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Ben Ho
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well actually, it was the opposite policy under the George HW Busy administration, that made federally funded research owned by the university/researcher that is credited for a huge increase in practical university education. It's a simple matter of giving incentives for innovation.
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I think that Krugman mention is my favorite part of that post.
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probably the best summary of the stupidity of the green jobs debate I have seen.
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Probably the best summary of my frustration with Krugman's column, and the frustration of many if not most economists.
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it actually makes some sense. in many papers (see ORNL papers for example) the externality from national security is much bigger than air pollution externalities from oil. so it may make sense to reduce oil use for nationals security reasons alone. Furthermore, electric motors powered by coal plants are actually more efficient than gasoline engines, so even if we just build more coal plants, we'd reduce CO2 emissions (though those estimates are more controversial)
Toggle Commented Jul 8, 2011 on Internal contradiction at Environmental Economics
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but there is a literature showing that a gas tax is inefficient because most of the externality from driving is on the Vehicles Miled Travel margin, rather than on gasoline spent, so it is inefficient to tax a more fuel efficient car the same amount as a less fuel efficient car for the impact on driving externalities like congestion or accidents (parry and small's AER paper has some analysis on this and I know people have calculated the DWL from using a gas tax alone vs a gas tax and a driving tax). also, tamper proof meters are not so crazy, progressive already offers such meters for free to its customers to better track moral hazard.
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"That seems to be a misquote ... I think it should read "consumption" instead of "production."" No, the mandate is for production. If the gasoline refiners want to produce gasoline they have to produce a certain amount of ethanol as well. Though of course as you said, it doesn't really matter.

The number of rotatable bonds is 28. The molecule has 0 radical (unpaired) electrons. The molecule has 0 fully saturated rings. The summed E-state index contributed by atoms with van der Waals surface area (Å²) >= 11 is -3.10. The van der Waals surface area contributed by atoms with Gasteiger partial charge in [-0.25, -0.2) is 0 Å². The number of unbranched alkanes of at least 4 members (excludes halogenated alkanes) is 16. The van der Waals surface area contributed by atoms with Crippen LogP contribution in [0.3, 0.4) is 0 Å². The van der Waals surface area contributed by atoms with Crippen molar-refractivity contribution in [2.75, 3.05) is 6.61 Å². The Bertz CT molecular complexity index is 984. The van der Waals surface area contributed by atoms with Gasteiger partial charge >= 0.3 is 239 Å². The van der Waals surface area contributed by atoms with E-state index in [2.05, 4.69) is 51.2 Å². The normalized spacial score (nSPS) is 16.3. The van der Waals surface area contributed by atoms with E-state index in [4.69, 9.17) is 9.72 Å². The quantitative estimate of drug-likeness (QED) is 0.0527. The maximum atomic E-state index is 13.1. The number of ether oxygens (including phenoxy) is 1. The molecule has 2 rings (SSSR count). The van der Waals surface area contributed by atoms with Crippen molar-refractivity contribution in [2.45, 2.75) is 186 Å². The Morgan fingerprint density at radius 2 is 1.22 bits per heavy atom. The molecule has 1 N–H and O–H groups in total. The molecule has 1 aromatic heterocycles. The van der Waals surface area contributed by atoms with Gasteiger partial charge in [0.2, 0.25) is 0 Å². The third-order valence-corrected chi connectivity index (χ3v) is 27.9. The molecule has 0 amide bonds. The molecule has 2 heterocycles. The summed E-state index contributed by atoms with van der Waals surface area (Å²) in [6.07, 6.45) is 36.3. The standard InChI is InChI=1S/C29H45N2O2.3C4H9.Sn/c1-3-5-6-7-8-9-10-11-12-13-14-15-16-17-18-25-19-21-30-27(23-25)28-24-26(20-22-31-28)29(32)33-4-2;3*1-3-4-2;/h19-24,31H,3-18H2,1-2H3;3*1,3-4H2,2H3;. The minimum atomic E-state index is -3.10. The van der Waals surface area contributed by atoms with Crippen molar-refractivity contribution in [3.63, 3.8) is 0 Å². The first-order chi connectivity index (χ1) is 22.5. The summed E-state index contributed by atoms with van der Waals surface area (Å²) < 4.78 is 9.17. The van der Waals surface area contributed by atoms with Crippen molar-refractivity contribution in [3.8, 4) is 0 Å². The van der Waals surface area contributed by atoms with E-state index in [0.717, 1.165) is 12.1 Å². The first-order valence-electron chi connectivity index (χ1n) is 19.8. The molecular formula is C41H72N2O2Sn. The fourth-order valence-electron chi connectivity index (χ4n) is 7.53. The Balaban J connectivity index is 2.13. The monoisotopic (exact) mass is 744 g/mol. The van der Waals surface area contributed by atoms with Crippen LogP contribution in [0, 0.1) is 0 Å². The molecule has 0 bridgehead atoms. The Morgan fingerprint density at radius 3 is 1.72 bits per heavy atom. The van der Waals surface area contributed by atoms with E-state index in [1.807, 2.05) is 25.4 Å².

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"The tax (or cap-and-trade) would provide the incentives to use more renewable energy" Actually it wouldn't. Optimal carbon tax only raises electricity prices by maybe 20% in the short run. If the costs are 50% higher than, that would be insufficient. You would need the RPS, which may be justified, if you believed the RPS would overcome innovation externalities that would bring the added cost back down to 20%.
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except google docs doesn't handle equations terribly well. (though it has been getting better). I've dealt with this myself (I have Word 2007 and she uses Word 2003). The files actually saved correctly, but she would need Word 2007 in order to edit the equations. Otherwise, her edits came through fine. If that's unacceptable, there are programs that convert the equations properly (to Latex even if you like). I tell people it is worth getting Word 2007. The equation editor is infinitely better. Basically as good as Latex without giving up the benefits of Office.
Toggle Commented Jun 23, 2010 on RE: book progress at Environmental Economics
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Also, if you look at Parry and Small's AER on optimal gas taxes, you find that of the $1/gallon optimal gasoline tax they find, only 25 cents is attributed to inelasticity.
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Being an economist who studies identity and who read a lot of sociology in grad school, I am very interested in Akerlof and Kranton's work and your response. However, there is a flaw in both your response to economists and sociologists which highlights why many economists have found their work to be very interesting but somewhat unsatisfactory, more an excellent first step rather than a complete theory. (Though I must admit that while I have read most of their academic articles on the subject, I have not read this book yet.) As AK acknowledge, economsts are skeptical about the exogeneity of identity. While their mathematical models tend to assume it is exogenous for tractability sake we know that not only are identities changeable (a rural/black/southern/woman is sometimes black, sometimes a woman, sometimes rural, sometimes southern, sometimes a combination of those 4). Thus their analytical model does not give us any guidance to perhaps the most important feature of identity (though I do acknowledge they do talk about these issues more informally). Similarly, when you say the main contribution for sociologists is to aprpeciate equilibrium and how identities and norms form. We agree. (My co-authors and I have for years been working for years on such a theory.) Akerlof and Kranton's highlight the importance of these questions but have not pushed as far analytically on the important questions of identity and norm formation.
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Jun 11, 2010